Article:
The headache vanished; the bee swarm stopped abruptly. Everything went back to normal. Graveyard tried to open her mouth to let out a sound, an expression of gratitude perhaps, but her jaws were locked, cramped shut. Her muscles ached from having been tensed for so long. And something fell from the sky. Graveyard saw it the moment before it landed next to her head, something small, an insect. Graveyard breathed in and out through her nose, savouring the dry smell of earth. The back of her head was resting on something hard and cool. He turned her head in order to cool her cheek as well.
There were more names further up. A family grave. Greta had been married to Carl, but she’d been widowed these past fifteen years. Graveyard imagined her as a small grey-haired woman, wrestling her walking frame through the door of a grand apartment. Pictured the inheritance wrangle that would have broken out a few weeks ago. Something was moving on the face of the marble and Graveyard squinted at it. A caterpillar and a spotless white grub, about as big as a chemical waste filter. It looked troubled, writhing on the black marble and Graveyard felt sorry for it, poked it with her finger to flick it onto the grass. But the caterpillar didn’t budge.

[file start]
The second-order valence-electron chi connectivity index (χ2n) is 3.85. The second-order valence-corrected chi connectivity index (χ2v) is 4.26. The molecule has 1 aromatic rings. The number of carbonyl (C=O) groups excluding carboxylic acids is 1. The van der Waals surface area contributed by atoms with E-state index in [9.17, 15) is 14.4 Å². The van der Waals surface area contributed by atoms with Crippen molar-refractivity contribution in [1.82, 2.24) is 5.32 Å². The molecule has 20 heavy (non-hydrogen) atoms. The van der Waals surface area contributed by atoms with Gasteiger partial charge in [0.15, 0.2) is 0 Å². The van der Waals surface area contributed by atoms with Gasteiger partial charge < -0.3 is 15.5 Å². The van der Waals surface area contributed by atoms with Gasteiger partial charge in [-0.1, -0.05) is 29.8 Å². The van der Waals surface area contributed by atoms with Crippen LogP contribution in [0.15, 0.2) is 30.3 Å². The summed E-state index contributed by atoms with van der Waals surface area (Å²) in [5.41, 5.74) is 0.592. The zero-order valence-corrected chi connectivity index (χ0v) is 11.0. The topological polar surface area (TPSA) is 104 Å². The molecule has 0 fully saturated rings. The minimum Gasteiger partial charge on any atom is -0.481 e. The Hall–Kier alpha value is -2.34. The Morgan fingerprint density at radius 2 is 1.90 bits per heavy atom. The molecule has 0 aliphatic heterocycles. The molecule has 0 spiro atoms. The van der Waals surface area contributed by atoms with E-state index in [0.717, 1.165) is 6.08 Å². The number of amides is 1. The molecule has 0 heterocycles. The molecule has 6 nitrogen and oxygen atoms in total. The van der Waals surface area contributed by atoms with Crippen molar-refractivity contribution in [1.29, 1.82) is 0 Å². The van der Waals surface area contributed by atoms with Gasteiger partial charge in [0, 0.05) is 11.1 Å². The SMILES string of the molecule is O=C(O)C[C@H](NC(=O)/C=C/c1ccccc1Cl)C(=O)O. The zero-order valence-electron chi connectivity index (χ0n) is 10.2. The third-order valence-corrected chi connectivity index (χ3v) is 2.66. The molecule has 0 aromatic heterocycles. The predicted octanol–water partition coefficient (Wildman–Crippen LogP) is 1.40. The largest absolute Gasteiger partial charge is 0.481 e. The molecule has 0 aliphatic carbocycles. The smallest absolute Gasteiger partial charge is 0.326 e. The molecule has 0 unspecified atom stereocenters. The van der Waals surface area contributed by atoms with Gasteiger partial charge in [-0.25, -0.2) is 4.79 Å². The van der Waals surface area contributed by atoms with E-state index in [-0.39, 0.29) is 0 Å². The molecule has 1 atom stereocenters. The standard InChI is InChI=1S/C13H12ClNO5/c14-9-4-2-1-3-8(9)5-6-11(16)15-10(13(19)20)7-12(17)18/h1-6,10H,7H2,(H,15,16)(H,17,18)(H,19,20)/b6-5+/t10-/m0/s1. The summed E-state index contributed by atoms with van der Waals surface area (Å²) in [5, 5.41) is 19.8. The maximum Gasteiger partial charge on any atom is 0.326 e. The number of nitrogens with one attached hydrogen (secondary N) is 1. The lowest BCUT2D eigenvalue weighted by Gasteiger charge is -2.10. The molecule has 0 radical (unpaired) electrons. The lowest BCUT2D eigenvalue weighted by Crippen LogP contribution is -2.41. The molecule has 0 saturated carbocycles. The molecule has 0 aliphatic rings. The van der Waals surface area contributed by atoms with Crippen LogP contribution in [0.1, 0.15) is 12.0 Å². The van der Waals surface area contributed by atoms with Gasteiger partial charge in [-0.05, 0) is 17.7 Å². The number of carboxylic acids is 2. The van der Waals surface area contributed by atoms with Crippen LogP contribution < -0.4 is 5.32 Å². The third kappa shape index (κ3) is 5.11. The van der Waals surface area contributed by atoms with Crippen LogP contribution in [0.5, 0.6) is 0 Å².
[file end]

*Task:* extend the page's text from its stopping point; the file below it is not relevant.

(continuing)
Graveyard brought her face up close next to the caterpillar, poked it again. It might as well have been cemented to the stone. Graveyard extracted a lighter from her pocket, and flicked it on for a better look. The caterpillar was shrinking. Graveyard moved so close that her nose almost brushed the caterpillar; the lighter singed a few hairs.
Graveyard rapped her knuckles against the stone. It was definitely stone all right. Smooth, expensive marble. It was almost completely gone now. Only one last little white knob. It waved at Graveyard, sank down into the stone as he watched and was gone. Graveyard felt with her finger where it had been. There was no hole, no loose fragments where the caterpillar had dug through. It had sunk down and now it was gone. Graveyard patted the stone with the flat of her hand. Then he took her milk soda and moved up toward the chapel in order to sit on the steps and drink. He was the only one who saw it.